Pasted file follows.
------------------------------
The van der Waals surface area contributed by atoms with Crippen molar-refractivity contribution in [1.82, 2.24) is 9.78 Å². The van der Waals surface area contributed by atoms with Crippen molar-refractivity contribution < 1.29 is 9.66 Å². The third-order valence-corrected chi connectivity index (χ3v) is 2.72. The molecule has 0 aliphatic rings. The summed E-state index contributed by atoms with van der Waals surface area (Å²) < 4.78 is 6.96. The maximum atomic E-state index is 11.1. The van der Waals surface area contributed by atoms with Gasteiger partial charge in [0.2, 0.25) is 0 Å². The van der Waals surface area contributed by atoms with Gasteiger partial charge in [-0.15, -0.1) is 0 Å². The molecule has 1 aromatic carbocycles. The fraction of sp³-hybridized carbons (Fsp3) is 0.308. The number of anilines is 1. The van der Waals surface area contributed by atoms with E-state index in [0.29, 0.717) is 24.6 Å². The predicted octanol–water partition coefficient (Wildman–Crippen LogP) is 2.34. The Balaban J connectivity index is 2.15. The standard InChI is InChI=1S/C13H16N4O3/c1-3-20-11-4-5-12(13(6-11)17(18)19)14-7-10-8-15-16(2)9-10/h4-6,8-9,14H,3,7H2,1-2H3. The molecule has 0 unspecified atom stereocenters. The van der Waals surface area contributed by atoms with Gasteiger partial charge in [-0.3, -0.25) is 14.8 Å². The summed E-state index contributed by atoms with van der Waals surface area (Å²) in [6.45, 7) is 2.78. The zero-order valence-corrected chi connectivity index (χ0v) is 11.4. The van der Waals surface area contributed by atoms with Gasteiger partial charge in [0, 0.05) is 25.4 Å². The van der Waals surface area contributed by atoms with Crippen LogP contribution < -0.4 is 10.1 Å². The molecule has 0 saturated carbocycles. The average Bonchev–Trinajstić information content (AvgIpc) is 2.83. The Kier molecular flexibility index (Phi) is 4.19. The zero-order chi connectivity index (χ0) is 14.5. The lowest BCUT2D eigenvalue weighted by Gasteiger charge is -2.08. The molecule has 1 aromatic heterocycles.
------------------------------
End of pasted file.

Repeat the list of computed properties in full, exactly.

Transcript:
The van der Waals surface area contributed by atoms with Crippen molar-refractivity contribution in [1.82, 2.24) is 9.78 Å². The van der Waals surface area contributed by atoms with Crippen molar-refractivity contribution < 1.29 is 9.66 Å². The third-order valence-corrected chi connectivity index (χ3v) is 2.72. The molecule has 0 aliphatic rings. The summed E-state index contributed by atoms with van der Waals surface area (Å²) < 4.78 is 6.96. The maximum atomic E-state index is 11.1. The van der Waals surface area contributed by atoms with Gasteiger partial charge in [0.2, 0.25) is 0 Å². The van der Waals surface area contributed by atoms with Gasteiger partial charge in [-0.15, -0.1) is 0 Å². The molecule has 1 aromatic carbocycles. The fraction of sp³-hybridized carbons (Fsp3) is 0.308. The number of anilines is 1. The van der Waals surface area contributed by atoms with E-state index in [0.29, 0.717) is 24.6 Å². The predicted octanol–water partition coefficient (Wildman–Crippen LogP) is 2.34. The Balaban J connectivity index is 2.15. The standard InChI is InChI=1S/C13H16N4O3/c1-3-20-11-4-5-12(13(6-11)17(18)19)14-7-10-8-15-16(2)9-10/h4-6,8-9,14H,3,7H2,1-2H3. The molecule has 0 unspecified atom stereocenters. The van der Waals surface area contributed by atoms with Gasteiger partial charge in [-0.3, -0.25) is 14.8 Å². The summed E-state index contributed by atoms with van der Waals surface area (Å²) in [6.45, 7) is 2.78. The zero-order valence-corrected chi connectivity index (χ0v) is 11.4. The van der Waals surface area contributed by atoms with Gasteiger partial charge in [0, 0.05) is 25.4 Å². The van der Waals surface area contributed by atoms with Crippen LogP contribution < -0.4 is 10.1 Å². The molecule has 0 saturated carbocycles. The average Bonchev–Trinajstić information content (AvgIpc) is 2.83. The Kier molecular flexibility index (Phi) is 4.19. The zero-order chi connectivity index (χ0) is 14.5. The lowest BCUT2D eigenvalue weighted by Gasteiger charge is -2.08. The molecule has 1 aromatic heterocycles.